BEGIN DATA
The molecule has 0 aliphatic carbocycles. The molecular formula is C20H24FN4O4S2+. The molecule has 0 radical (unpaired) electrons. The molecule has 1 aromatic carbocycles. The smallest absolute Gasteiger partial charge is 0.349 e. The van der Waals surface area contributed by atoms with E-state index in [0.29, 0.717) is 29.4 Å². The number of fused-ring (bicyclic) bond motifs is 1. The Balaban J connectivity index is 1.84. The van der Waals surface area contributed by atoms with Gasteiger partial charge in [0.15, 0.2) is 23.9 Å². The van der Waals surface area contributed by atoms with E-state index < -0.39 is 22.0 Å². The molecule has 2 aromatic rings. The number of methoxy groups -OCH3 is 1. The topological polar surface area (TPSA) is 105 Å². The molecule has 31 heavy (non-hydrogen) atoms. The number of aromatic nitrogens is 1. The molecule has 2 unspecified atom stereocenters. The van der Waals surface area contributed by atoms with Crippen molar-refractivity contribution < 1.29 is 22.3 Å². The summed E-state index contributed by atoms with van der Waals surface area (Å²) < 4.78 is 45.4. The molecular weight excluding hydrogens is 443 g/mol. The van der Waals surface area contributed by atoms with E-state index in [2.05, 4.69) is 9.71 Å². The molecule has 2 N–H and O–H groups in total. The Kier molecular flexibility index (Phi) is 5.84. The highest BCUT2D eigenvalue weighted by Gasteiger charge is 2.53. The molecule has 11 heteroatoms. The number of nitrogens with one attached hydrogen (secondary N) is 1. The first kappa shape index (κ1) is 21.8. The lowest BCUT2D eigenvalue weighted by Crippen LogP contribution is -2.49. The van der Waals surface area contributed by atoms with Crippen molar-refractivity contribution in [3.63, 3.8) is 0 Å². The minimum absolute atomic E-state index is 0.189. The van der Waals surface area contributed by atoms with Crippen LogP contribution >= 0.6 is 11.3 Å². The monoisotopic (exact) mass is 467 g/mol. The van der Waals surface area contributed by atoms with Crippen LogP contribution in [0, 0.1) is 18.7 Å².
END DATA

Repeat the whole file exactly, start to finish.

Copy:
The molecule has 0 aliphatic carbocycles. The molecular formula is C20H24FN4O4S2+. The molecule has 0 radical (unpaired) electrons. The molecule has 1 aromatic carbocycles. The smallest absolute Gasteiger partial charge is 0.349 e. The van der Waals surface area contributed by atoms with E-state index in [0.29, 0.717) is 29.4 Å². The number of fused-ring (bicyclic) bond motifs is 1. The Balaban J connectivity index is 1.84. The van der Waals surface area contributed by atoms with Gasteiger partial charge in [0.15, 0.2) is 23.9 Å². The van der Waals surface area contributed by atoms with E-state index < -0.39 is 22.0 Å². The molecule has 2 aromatic rings. The number of methoxy groups -OCH3 is 1. The topological polar surface area (TPSA) is 105 Å². The molecule has 31 heavy (non-hydrogen) atoms. The number of aromatic nitrogens is 1. The molecule has 2 unspecified atom stereocenters. The van der Waals surface area contributed by atoms with Crippen molar-refractivity contribution < 1.29 is 22.3 Å². The summed E-state index contributed by atoms with van der Waals surface area (Å²) < 4.78 is 45.4. The molecular weight excluding hydrogens is 443 g/mol. The van der Waals surface area contributed by atoms with E-state index in [2.05, 4.69) is 9.71 Å². The molecule has 2 N–H and O–H groups in total. The Kier molecular flexibility index (Phi) is 5.84. The highest BCUT2D eigenvalue weighted by Gasteiger charge is 2.53. The molecule has 11 heteroatoms. The number of nitrogens with one attached hydrogen (secondary N) is 1. The first kappa shape index (κ1) is 21.8. The lowest BCUT2D eigenvalue weighted by Crippen LogP contribution is -2.49. The van der Waals surface area contributed by atoms with Crippen molar-refractivity contribution in [3.63, 3.8) is 0 Å². The minimum absolute atomic E-state index is 0.189. The van der Waals surface area contributed by atoms with Crippen LogP contribution >= 0.6 is 11.3 Å². The monoisotopic (exact) mass is 467 g/mol. The van der Waals surface area contributed by atoms with Crippen LogP contribution in [0, 0.1) is 18.7 Å².